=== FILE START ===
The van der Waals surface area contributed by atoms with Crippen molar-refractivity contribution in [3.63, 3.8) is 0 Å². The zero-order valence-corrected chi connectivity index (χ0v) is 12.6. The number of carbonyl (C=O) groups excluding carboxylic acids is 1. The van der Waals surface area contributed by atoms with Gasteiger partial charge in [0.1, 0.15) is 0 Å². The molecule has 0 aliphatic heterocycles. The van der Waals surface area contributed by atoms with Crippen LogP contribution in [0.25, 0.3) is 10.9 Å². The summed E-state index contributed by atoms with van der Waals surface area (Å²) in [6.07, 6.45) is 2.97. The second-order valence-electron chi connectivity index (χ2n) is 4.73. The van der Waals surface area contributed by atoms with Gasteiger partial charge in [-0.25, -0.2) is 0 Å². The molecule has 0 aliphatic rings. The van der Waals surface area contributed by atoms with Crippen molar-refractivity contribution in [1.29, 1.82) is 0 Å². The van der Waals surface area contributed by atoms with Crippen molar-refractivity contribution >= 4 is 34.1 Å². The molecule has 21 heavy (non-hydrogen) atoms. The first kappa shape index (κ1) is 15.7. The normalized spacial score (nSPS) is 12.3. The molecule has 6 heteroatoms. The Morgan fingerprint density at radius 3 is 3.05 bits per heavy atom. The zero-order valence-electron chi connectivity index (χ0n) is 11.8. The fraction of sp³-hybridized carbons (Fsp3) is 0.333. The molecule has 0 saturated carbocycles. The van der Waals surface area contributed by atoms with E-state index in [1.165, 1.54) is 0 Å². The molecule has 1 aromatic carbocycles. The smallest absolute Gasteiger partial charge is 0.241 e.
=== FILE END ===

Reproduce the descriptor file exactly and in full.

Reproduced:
The van der Waals surface area contributed by atoms with Crippen molar-refractivity contribution in [3.63, 3.8) is 0 Å². The zero-order valence-corrected chi connectivity index (χ0v) is 12.6. The number of carbonyl (C=O) groups excluding carboxylic acids is 1. The van der Waals surface area contributed by atoms with Gasteiger partial charge in [0.1, 0.15) is 0 Å². The molecule has 0 aliphatic heterocycles. The van der Waals surface area contributed by atoms with Crippen LogP contribution in [0.25, 0.3) is 10.9 Å². The summed E-state index contributed by atoms with van der Waals surface area (Å²) in [6.07, 6.45) is 2.97. The second-order valence-electron chi connectivity index (χ2n) is 4.73. The van der Waals surface area contributed by atoms with Gasteiger partial charge in [-0.25, -0.2) is 0 Å². The molecule has 0 aliphatic rings. The van der Waals surface area contributed by atoms with Crippen molar-refractivity contribution in [1.29, 1.82) is 0 Å². The van der Waals surface area contributed by atoms with Crippen molar-refractivity contribution >= 4 is 34.1 Å². The molecule has 21 heavy (non-hydrogen) atoms. The first kappa shape index (κ1) is 15.7. The normalized spacial score (nSPS) is 12.3. The molecule has 6 heteroatoms. The Morgan fingerprint density at radius 3 is 3.05 bits per heavy atom. The zero-order valence-electron chi connectivity index (χ0n) is 11.8. The fraction of sp³-hybridized carbons (Fsp3) is 0.333. The molecule has 0 saturated carbocycles. The van der Waals surface area contributed by atoms with E-state index in [1.165, 1.54) is 0 Å². The molecule has 1 aromatic carbocycles. The smallest absolute Gasteiger partial charge is 0.241 e.